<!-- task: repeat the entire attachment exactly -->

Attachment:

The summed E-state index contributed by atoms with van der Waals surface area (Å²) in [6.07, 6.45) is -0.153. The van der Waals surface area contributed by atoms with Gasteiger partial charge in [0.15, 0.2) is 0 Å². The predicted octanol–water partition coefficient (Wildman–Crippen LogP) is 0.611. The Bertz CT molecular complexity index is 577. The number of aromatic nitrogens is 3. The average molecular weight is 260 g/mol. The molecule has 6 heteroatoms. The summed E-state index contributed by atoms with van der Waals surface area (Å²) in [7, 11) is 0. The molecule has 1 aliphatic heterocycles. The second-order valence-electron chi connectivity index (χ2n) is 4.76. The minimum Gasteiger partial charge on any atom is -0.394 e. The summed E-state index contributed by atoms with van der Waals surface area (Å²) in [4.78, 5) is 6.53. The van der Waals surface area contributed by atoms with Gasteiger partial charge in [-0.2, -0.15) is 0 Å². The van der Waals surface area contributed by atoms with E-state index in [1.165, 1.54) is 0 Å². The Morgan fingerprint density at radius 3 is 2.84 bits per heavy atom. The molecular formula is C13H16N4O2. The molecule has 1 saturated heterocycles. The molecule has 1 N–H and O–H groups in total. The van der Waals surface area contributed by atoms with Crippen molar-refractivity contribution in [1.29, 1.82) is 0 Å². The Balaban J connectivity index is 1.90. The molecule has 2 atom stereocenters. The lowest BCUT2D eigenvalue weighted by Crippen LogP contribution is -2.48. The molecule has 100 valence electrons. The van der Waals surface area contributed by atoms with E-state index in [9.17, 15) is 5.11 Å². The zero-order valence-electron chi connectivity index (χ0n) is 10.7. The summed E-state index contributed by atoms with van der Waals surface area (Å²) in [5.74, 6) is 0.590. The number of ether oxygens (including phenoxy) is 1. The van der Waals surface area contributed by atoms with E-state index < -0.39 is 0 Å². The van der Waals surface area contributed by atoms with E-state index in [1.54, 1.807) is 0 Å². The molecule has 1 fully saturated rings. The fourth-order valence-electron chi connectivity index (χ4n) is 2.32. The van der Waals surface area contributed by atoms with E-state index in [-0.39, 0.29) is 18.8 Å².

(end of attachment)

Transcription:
The summed E-state index contributed by atoms with van der Waals surface area (Å²) in [6.07, 6.45) is -0.153. The van der Waals surface area contributed by atoms with Gasteiger partial charge in [0.15, 0.2) is 0 Å². The predicted octanol–water partition coefficient (Wildman–Crippen LogP) is 0.611. The Bertz CT molecular complexity index is 577. The number of aromatic nitrogens is 3. The average molecular weight is 260 g/mol. The molecule has 6 heteroatoms. The summed E-state index contributed by atoms with van der Waals surface area (Å²) in [7, 11) is 0. The molecule has 1 aliphatic heterocycles. The second-order valence-electron chi connectivity index (χ2n) is 4.76. The minimum Gasteiger partial charge on any atom is -0.394 e. The summed E-state index contributed by atoms with van der Waals surface area (Å²) in [4.78, 5) is 6.53. The van der Waals surface area contributed by atoms with Gasteiger partial charge in [-0.2, -0.15) is 0 Å². The van der Waals surface area contributed by atoms with E-state index in [1.165, 1.54) is 0 Å². The Morgan fingerprint density at radius 3 is 2.84 bits per heavy atom. The molecular formula is C13H16N4O2. The molecule has 1 saturated heterocycles. The molecule has 1 N–H and O–H groups in total. The van der Waals surface area contributed by atoms with Crippen molar-refractivity contribution in [1.29, 1.82) is 0 Å². The Balaban J connectivity index is 1.90. The molecule has 2 atom stereocenters. The lowest BCUT2D eigenvalue weighted by Crippen LogP contribution is -2.48. The molecule has 100 valence electrons. The van der Waals surface area contributed by atoms with E-state index in [9.17, 15) is 5.11 Å². The zero-order valence-electron chi connectivity index (χ0n) is 10.7. The summed E-state index contributed by atoms with van der Waals surface area (Å²) in [5.74, 6) is 0.590. The number of ether oxygens (including phenoxy) is 1. The van der Waals surface area contributed by atoms with E-state index < -0.39 is 0 Å². The van der Waals surface area contributed by atoms with E-state index in [1.54, 1.807) is 0 Å². The molecule has 1 fully saturated rings. The fourth-order valence-electron chi connectivity index (χ4n) is 2.32. The van der Waals surface area contributed by atoms with E-state index in [-0.39, 0.29) is 18.8 Å².